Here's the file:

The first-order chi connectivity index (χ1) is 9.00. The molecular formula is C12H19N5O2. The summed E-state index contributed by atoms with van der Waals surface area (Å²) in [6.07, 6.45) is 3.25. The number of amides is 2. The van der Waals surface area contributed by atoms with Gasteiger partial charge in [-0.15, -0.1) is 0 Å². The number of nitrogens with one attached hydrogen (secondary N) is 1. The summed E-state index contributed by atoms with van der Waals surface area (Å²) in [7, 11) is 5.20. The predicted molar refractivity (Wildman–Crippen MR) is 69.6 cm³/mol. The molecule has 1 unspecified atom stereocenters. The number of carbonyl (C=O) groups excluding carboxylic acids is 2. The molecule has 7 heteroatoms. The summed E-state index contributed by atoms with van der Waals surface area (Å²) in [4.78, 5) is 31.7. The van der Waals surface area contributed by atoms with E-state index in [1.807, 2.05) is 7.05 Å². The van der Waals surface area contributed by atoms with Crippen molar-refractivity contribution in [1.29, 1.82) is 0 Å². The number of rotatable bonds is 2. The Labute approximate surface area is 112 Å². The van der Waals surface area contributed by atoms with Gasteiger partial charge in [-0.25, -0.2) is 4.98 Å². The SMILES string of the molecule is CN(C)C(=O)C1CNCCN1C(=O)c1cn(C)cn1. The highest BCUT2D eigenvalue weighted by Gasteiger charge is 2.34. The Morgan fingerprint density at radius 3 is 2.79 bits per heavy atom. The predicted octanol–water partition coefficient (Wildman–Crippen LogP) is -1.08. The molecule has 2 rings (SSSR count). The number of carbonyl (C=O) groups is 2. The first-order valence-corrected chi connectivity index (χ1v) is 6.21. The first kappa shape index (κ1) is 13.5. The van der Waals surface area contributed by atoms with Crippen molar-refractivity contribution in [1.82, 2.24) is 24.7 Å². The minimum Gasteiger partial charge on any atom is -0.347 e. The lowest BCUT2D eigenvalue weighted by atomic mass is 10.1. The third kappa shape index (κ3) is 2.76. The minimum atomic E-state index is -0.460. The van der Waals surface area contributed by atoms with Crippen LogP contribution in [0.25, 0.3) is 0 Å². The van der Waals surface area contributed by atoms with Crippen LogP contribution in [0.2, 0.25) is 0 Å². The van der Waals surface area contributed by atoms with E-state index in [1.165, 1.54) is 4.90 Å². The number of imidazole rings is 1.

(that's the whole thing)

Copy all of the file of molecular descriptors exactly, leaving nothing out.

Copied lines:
The first-order chi connectivity index (χ1) is 9.00. The molecular formula is C12H19N5O2. The summed E-state index contributed by atoms with van der Waals surface area (Å²) in [6.07, 6.45) is 3.25. The number of amides is 2. The van der Waals surface area contributed by atoms with Gasteiger partial charge in [-0.15, -0.1) is 0 Å². The number of nitrogens with one attached hydrogen (secondary N) is 1. The summed E-state index contributed by atoms with van der Waals surface area (Å²) in [7, 11) is 5.20. The predicted molar refractivity (Wildman–Crippen MR) is 69.6 cm³/mol. The molecule has 1 unspecified atom stereocenters. The number of carbonyl (C=O) groups excluding carboxylic acids is 2. The molecule has 7 heteroatoms. The summed E-state index contributed by atoms with van der Waals surface area (Å²) in [4.78, 5) is 31.7. The van der Waals surface area contributed by atoms with E-state index in [1.807, 2.05) is 7.05 Å². The van der Waals surface area contributed by atoms with Crippen molar-refractivity contribution in [1.29, 1.82) is 0 Å². The number of rotatable bonds is 2. The Labute approximate surface area is 112 Å². The van der Waals surface area contributed by atoms with Gasteiger partial charge in [-0.25, -0.2) is 4.98 Å². The SMILES string of the molecule is CN(C)C(=O)C1CNCCN1C(=O)c1cn(C)cn1. The highest BCUT2D eigenvalue weighted by Gasteiger charge is 2.34. The Morgan fingerprint density at radius 3 is 2.79 bits per heavy atom. The predicted octanol–water partition coefficient (Wildman–Crippen LogP) is -1.08. The molecule has 2 rings (SSSR count). The number of carbonyl (C=O) groups is 2. The first-order valence-corrected chi connectivity index (χ1v) is 6.21. The first kappa shape index (κ1) is 13.5. The van der Waals surface area contributed by atoms with Crippen molar-refractivity contribution in [1.82, 2.24) is 24.7 Å². The minimum Gasteiger partial charge on any atom is -0.347 e. The lowest BCUT2D eigenvalue weighted by atomic mass is 10.1. The third kappa shape index (κ3) is 2.76. The minimum atomic E-state index is -0.460. The van der Waals surface area contributed by atoms with Crippen LogP contribution in [0.25, 0.3) is 0 Å². The van der Waals surface area contributed by atoms with Crippen LogP contribution in [0.2, 0.25) is 0 Å². The van der Waals surface area contributed by atoms with E-state index in [1.165, 1.54) is 4.90 Å². The number of imidazole rings is 1.